I’ve been dreaming of leaving this job since about 3 days after I started. I try not to think of anything as a “mistake” (because everything’s a learning experience, right?) but that’s certainly what it felt like here for about…oh, the first 12 months.
Yet now, as I sift through work files and school event photos on my laptop and start to Trash and Burn, I have a sudden rush of … feelings.
This is the second-longest job I’ve held. Not necessarily because I have a short attention span – sometimes I’ve moved on in a hurry, but general Life events have also played their part (study, travel, child rearing). My last job before this I stayed 3 years, and it was the first time I left a position because it was the right thing to do, rather than to escape a tyrannical boss or poor working conditions. I was wholly unprepared for how leaving would feel. In the past I had left under cover of darkness, or in such rage against the machine that there was no room for feelings of sadness.
Here is a little of the latter, but it has been a long period of my life. And there have been some great moments, and some fantastic people – coworkers, students, random old ayis in the street. It’s also my last school-based teaching job (although, never say never as my teaching college buddy always said). At least by choice. And possibly my last librarian job for a little while. In a few days I will officially be unemployed.
So it’s all a bit emotional. And it will be a bittersweet farewell to China and all who sail in her.
You’ll have to imagine pictures as my iPad refuses to upload photos on WordPress when I’m on the VPN.
Trying to catchup on reading. BoughtI’m a stranger here myself at Kyobo Books before we left Seoul, and was in such hysterics my daughter kept asking me if I was crying. I’ve always loved Bill Bryson’s books. I think it’s because he often ends up in similarly awkward situations when travelling. A good friend who is no longer with us gave me Notes from a small island when I first landed in the UK as a wide-eyed 21 year old who had never travelled outside Australia, so perhaps there is a sentimental attachment to Bill.
In stark contrast, I’m also finishing Patrick Ness’ Chaos walkingtrilogy, which is violent but fascinating. I’m finding the characters frustrating now, in the 3rd book as they seemed to have melded into the woodwork rather than being unique. I’m also disappointed he hasn’t pursued the interaction between humans and Spackle. There was one brief allusion to it at the start of Book 3, but it’s gone nowhere.
And I’m trying to read a Gabriel García Márquez book of short stories in an attempt to broaden my Spanish literature knowledge (although he was Colombian, I’m stretching the definition to include all in Español)
Discovered a very cool thing when I started here and joined the Beijing Librarians Network: the Panda Book a Awards. Librarians from international schools all over China nominate recently published works in 4 categories: younger, middle, older & mature readers. A steering committee shortlists them and schools buy the books and promote over summer. After Lunar New Year, online voting takes place.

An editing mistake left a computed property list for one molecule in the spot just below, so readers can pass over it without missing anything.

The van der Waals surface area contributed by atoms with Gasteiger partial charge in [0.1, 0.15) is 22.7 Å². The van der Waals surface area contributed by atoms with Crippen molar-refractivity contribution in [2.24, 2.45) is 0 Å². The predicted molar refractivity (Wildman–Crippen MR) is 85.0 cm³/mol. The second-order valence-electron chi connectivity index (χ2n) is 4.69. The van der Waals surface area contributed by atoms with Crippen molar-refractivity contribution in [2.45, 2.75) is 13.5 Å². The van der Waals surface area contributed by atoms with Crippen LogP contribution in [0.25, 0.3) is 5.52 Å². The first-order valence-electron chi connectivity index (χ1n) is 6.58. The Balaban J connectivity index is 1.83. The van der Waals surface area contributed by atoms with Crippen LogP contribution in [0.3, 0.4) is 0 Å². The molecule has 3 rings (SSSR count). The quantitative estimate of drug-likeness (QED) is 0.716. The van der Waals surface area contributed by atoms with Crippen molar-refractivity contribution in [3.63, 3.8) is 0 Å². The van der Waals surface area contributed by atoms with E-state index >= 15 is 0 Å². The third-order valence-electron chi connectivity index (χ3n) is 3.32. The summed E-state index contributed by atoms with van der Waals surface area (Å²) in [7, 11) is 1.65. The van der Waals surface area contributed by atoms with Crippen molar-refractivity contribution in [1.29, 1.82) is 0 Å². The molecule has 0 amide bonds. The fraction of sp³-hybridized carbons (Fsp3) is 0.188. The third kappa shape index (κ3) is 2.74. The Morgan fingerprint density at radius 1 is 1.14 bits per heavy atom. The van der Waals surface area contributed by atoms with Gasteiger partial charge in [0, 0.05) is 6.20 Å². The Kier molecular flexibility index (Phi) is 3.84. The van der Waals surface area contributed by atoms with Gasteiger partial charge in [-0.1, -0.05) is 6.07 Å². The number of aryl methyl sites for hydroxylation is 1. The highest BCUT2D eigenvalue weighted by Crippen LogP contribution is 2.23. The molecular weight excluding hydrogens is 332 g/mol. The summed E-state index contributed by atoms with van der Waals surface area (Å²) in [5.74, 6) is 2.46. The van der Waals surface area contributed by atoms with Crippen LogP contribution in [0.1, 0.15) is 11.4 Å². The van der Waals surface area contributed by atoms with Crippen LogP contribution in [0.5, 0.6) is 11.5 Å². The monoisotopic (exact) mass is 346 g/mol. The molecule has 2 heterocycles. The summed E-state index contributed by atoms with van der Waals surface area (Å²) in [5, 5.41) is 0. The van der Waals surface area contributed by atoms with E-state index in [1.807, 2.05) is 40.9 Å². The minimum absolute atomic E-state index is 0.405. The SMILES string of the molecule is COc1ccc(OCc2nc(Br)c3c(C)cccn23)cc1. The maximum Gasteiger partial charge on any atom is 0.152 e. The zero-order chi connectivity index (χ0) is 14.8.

Our books only just arrived, so we’re behind the 8-ball, which means our display looks a bit bare, but we’ve had enthusiasm from the kids, and staff are keen to get more involved next year.
Our display, with charts for readers to mark off which books they’ve read:
QR code linking to website for the awards:
I found the first question was “what do we win?” And as I have no idea that meant kids lost a lot of interest. Quite a lot simply don’t get the idea of “reading for pleasure” This is a struggle for me to adapt to, as I have always been a serious bookworm, but also because I’ve just spent 3 years in public libraries, where people come in because they love reading.
Hopefully get the kids more engaged over the next week or two before voting.
Am I still cooking? YA and ‘Adult’ Literature – I delve into YA for work, but also because of this –> “boredom with an adult literature obsessed with middle class neuroses” I find it’s a lot easier to sort the wheat from the chaff in YAlit. Adolescence is an interesting thing to dwell on. My 86 year old grandmother loves to tell me how she still feels 17 inside, and sometimes catches herself in the mirror, and just can’t understand it.
Trying to respond to Louie, I find I’m a terrible critic. I lack perspective. I can’t formulate a consistent position, although I’m curious about the trend for adults to read YA literature. I feel like there’s something going on right now with adulthood and youth that’s fascinating – that really matters, even more than usual. The best I can do is wander around the borderlands between those categories. Maybe Louie’s right: maybe it’s some kind of strange intergenerational schadenfreude.
I have been discussing reading and writing almost every day these past few weeks preparing for my new job as a 7th grade English teacher. I haven’t minded one bit either. It seems if I am not discussing it, I am thinking about it, and that tends to lead to a blog post or five to get my own thoughts straight. I started to realize that there are little tweaks that I have been using the past few years to make our conversations deeper and to make it run a bit smoother, couple that with new ideas thanks to my amazing PLN, and I am feeling pretty good about the start of school September 2nd.
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